Security Loopholes Plagued Modi's Kashi Show
By Yatish Yadav - NEW DELHI
Published: 27th Apr 2014 08:56:30 AM
How safe is Narendra Modi? After a bomb blast at a Patna rally venue in October last year, the UPA government introduced an elaborate VIP protection regime for the BJP Prime Ministerial nominee, involving an Advance Security Liaison (ASL) drill and three-tier ring of highly experienced commandos. The impressive plan, however, appears riddled with gaps and glitches when it comes to finalising operational security planning. According to top sources, evaluation of raw intelligence data for Modi’s road show in Varanasi on Thursday was done hours before the event despite the fact that Intelligence input in March forwarded to all the states indicated high threat to his life.
“On Wednesday, security and Intelligence agencies were asked to forward inputs related to possible threat to Modi’s Thursday road show in Varanasi. It was too short a notice for any agency to go through entire intercepts, pick up relevant data and compile it for execution. As ASL drill is supposed to be executed four-five days in advance. This kind of delay in providing feedback to security agencies involved in VIP protection is appalling,” a source said.
The security snag appeared in the operational planning despite Home Minister Sushilkumar Shinde’s assurance to BJP on March 23 that the government had ensured foolproof security. After the Patna blast, Shinde had ruled out Special Protection Group (SPG) cover to Modi who has been target number one of the ISI-funded terrorist organisations, including Jaish-e-Mohammad (JeM), Lashkar-e-Tayyiba (LeT), Indian Mujahideen (IM) and SIMI. Central Intelligence agencies had earlier intercepted phones and emails revealing plans to target Modi.
Sources said an Intelligence note based on monitoring data was generated in March indicating that Khalistan Tiger Force and a LeT ‘fidayeen’ unit (suicide squad) were also planning to carry out spectacular strikes at Modi’s events. IM terrorist Tehseen Akhtar alias Monu, who was recently nabbed, admitted during interrogation that Modi was the main target, and he along with other IM cadres were planning to carry out serial blasts at Modi’s election rallies in Uttar Pradesh.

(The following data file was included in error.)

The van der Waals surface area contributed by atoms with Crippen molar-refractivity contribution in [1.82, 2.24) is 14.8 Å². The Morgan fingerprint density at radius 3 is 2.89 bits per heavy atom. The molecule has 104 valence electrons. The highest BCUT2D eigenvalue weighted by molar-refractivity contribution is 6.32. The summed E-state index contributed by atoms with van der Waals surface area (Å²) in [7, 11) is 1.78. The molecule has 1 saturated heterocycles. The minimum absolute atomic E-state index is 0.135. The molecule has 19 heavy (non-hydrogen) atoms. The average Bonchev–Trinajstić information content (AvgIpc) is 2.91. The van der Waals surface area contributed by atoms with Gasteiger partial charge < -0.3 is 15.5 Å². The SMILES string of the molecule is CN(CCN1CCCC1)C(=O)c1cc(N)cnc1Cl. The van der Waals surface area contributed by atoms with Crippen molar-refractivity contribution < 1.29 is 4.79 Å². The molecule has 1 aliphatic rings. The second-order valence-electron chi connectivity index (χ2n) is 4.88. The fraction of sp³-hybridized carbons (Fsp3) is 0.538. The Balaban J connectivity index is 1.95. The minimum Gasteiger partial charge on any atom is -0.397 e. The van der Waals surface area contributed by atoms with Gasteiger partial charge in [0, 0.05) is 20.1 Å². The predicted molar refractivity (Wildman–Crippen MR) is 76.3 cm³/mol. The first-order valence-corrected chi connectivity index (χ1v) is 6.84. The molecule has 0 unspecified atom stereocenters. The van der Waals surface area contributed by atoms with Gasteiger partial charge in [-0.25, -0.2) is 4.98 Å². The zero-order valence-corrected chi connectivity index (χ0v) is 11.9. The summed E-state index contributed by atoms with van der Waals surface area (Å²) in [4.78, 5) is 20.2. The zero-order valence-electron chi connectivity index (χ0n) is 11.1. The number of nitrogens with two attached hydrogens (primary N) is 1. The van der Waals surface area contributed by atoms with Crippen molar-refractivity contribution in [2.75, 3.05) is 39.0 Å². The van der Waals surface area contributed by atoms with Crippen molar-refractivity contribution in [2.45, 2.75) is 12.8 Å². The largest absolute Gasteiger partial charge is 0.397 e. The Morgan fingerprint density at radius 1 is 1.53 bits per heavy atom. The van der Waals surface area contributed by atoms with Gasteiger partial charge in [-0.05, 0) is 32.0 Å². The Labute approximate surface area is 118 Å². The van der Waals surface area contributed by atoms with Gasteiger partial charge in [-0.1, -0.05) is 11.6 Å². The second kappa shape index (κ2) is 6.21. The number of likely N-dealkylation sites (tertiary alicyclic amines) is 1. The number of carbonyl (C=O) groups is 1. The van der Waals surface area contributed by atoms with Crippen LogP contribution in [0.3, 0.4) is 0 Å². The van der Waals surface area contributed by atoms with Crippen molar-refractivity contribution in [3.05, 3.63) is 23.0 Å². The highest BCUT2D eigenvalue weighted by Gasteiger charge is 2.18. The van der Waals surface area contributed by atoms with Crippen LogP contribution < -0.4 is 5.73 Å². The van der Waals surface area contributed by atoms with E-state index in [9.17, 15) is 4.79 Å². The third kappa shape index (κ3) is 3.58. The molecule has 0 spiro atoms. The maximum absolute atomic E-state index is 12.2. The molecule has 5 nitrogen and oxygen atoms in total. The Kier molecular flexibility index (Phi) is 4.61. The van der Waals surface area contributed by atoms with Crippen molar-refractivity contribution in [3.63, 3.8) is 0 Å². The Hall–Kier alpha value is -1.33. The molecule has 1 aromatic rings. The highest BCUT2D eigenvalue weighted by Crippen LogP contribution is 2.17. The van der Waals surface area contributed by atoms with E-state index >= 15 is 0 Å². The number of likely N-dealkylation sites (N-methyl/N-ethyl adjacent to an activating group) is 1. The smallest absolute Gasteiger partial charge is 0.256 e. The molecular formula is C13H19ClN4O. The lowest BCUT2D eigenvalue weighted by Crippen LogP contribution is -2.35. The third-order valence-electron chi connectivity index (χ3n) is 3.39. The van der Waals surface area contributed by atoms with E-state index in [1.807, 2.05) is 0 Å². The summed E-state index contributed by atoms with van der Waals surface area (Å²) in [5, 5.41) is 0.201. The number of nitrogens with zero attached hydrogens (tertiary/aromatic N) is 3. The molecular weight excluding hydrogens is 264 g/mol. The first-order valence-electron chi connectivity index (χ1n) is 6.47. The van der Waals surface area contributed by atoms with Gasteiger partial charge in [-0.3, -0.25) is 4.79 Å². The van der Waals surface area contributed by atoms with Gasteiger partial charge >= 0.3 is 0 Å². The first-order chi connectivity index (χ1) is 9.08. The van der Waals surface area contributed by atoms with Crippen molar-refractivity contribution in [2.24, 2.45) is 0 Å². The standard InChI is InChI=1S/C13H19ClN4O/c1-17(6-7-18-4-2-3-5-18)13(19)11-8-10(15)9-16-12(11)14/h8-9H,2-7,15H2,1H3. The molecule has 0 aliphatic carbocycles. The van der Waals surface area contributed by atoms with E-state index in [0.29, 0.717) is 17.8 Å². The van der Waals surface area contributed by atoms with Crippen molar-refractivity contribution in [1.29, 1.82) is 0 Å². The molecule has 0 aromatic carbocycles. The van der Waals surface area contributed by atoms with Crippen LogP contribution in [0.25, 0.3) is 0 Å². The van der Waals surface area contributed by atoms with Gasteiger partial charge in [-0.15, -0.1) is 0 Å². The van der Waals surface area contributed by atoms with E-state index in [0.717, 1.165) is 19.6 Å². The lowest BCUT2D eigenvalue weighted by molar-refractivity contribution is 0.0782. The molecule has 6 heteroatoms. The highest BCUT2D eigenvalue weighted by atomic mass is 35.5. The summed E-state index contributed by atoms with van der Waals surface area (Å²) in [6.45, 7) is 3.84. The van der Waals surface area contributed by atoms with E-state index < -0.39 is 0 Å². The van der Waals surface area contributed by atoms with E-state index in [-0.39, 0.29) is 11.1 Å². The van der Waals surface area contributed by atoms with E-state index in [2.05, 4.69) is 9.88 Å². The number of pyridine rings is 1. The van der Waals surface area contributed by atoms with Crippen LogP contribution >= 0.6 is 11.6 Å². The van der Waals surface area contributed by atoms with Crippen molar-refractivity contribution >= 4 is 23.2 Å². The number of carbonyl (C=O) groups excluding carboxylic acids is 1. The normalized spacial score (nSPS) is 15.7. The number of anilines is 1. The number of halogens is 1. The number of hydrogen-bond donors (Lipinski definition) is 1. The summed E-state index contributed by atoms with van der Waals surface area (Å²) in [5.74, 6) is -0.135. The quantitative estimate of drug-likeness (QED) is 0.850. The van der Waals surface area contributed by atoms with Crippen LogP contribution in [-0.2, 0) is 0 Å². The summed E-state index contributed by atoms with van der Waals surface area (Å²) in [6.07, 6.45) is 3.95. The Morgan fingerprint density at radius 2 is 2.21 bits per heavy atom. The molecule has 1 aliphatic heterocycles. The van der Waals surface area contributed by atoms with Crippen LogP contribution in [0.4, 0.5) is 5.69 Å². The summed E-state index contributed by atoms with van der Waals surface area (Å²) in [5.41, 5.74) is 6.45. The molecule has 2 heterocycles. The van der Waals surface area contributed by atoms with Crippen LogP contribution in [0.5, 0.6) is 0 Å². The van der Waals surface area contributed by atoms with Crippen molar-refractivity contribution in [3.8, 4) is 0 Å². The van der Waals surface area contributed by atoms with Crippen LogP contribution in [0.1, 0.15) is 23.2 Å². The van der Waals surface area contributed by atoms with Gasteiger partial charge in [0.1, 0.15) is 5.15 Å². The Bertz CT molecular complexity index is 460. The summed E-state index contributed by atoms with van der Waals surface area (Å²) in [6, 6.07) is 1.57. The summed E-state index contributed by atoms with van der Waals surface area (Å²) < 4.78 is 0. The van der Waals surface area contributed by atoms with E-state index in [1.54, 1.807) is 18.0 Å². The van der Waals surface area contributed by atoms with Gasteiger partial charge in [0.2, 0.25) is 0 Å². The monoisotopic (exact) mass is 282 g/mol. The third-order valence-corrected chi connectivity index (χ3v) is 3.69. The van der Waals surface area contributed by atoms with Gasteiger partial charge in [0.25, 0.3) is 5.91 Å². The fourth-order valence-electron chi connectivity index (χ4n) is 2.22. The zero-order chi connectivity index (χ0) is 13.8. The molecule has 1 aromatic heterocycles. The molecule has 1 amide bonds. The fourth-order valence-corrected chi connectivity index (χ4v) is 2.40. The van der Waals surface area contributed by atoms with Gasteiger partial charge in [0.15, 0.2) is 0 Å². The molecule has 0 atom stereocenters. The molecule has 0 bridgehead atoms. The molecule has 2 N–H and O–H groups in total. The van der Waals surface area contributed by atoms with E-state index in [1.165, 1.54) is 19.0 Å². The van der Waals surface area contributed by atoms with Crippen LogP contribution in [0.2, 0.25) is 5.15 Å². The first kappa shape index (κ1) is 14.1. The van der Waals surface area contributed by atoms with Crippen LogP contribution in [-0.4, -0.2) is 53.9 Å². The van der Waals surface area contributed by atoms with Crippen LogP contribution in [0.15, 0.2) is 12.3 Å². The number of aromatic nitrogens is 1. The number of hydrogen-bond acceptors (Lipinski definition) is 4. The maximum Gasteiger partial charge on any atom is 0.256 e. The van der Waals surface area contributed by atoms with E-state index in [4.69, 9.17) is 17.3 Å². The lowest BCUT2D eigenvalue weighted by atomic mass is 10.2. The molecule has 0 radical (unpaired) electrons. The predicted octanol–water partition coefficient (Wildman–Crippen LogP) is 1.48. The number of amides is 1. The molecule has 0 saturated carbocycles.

“For Modi’s security, an audit was also conducted to evaluate threat from political rivals and Maoists in the first week of April. The Intelligence note which is being forwarded for security liaison is examining all possible threats,” a top officer said.
As per standard operational security planning, at least four-five ASL meetings with stakeholders, including state police, Intelligence Bureau (IB) and NSG, are conducted in advance. The meetings also discuss intelligence data received from various agencies regarding threat. An Intelligence official said in Modi’s case, Gujarat Police commandos are also involved in mine sweeps, threat identification and close protection during public events. The ASL meeting for Modi, which should have taken place a week in advance, should have fixed itinerary, including flight landing, route and hotel, if he was staying overnight. The security audit of route and sanitising process of high rise buildings was to be prepared well in advance and shared with NSG and Gujarat Police.
The final ASL meeting—the most sensitive security deliberation—is supposed to be conducted 24 hours before the programme and an elaborate plan for traffic and access control is finalised. Since Modi has the highest level of security in the country besides SPG protectees, three-tier security ring is thrown around the venue. The outer periphery is secured by the additional forces of the state, 2nd tier is secured by Gujarat Police and the third-tier or close protection is secured by a team of 36 NSG and Gujarat Police commandos. The close protection group is also responsible for extending a security net around Modi during emergency and to execute plan for safe evacuation.
Apart from security ring, spies (spotters) from IB and local Intelligence units are deployed to watch suspicious movement to ensure that access control is not breached during public event.
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